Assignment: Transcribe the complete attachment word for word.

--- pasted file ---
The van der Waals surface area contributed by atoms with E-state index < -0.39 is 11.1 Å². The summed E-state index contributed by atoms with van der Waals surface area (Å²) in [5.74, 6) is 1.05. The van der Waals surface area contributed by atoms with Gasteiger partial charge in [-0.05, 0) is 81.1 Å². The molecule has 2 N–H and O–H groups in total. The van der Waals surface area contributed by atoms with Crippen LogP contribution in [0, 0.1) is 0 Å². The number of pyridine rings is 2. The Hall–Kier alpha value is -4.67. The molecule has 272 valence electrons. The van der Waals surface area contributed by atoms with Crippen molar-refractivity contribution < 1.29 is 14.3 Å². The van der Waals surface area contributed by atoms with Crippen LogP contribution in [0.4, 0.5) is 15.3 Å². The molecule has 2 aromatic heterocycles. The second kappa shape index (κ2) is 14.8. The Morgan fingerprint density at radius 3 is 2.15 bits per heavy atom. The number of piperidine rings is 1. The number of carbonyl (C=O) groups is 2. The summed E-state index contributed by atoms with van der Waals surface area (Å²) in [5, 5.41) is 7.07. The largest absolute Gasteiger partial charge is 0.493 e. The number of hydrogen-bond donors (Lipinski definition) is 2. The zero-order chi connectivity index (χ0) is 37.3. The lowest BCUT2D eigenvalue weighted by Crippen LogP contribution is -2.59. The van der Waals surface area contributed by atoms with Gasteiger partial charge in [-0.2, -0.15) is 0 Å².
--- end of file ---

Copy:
The van der Waals surface area contributed by atoms with E-state index < -0.39 is 11.1 Å². The summed E-state index contributed by atoms with van der Waals surface area (Å²) in [5.74, 6) is 1.05. The van der Waals surface area contributed by atoms with Gasteiger partial charge in [-0.05, 0) is 81.1 Å². The molecule has 2 N–H and O–H groups in total. The van der Waals surface area contributed by atoms with Crippen LogP contribution in [0, 0.1) is 0 Å². The number of pyridine rings is 2. The Hall–Kier alpha value is -4.67. The molecule has 272 valence electrons. The van der Waals surface area contributed by atoms with Crippen molar-refractivity contribution < 1.29 is 14.3 Å². The van der Waals surface area contributed by atoms with Crippen LogP contribution in [0.4, 0.5) is 15.3 Å². The molecule has 2 aromatic heterocycles. The second kappa shape index (κ2) is 14.8. The Morgan fingerprint density at radius 3 is 2.15 bits per heavy atom. The number of piperidine rings is 1. The number of carbonyl (C=O) groups is 2. The summed E-state index contributed by atoms with van der Waals surface area (Å²) in [5, 5.41) is 7.07. The largest absolute Gasteiger partial charge is 0.493 e. The number of hydrogen-bond donors (Lipinski definition) is 2. The zero-order chi connectivity index (χ0) is 37.3. The lowest BCUT2D eigenvalue weighted by Crippen LogP contribution is -2.59. The van der Waals surface area contributed by atoms with Gasteiger partial charge in [-0.2, -0.15) is 0 Å².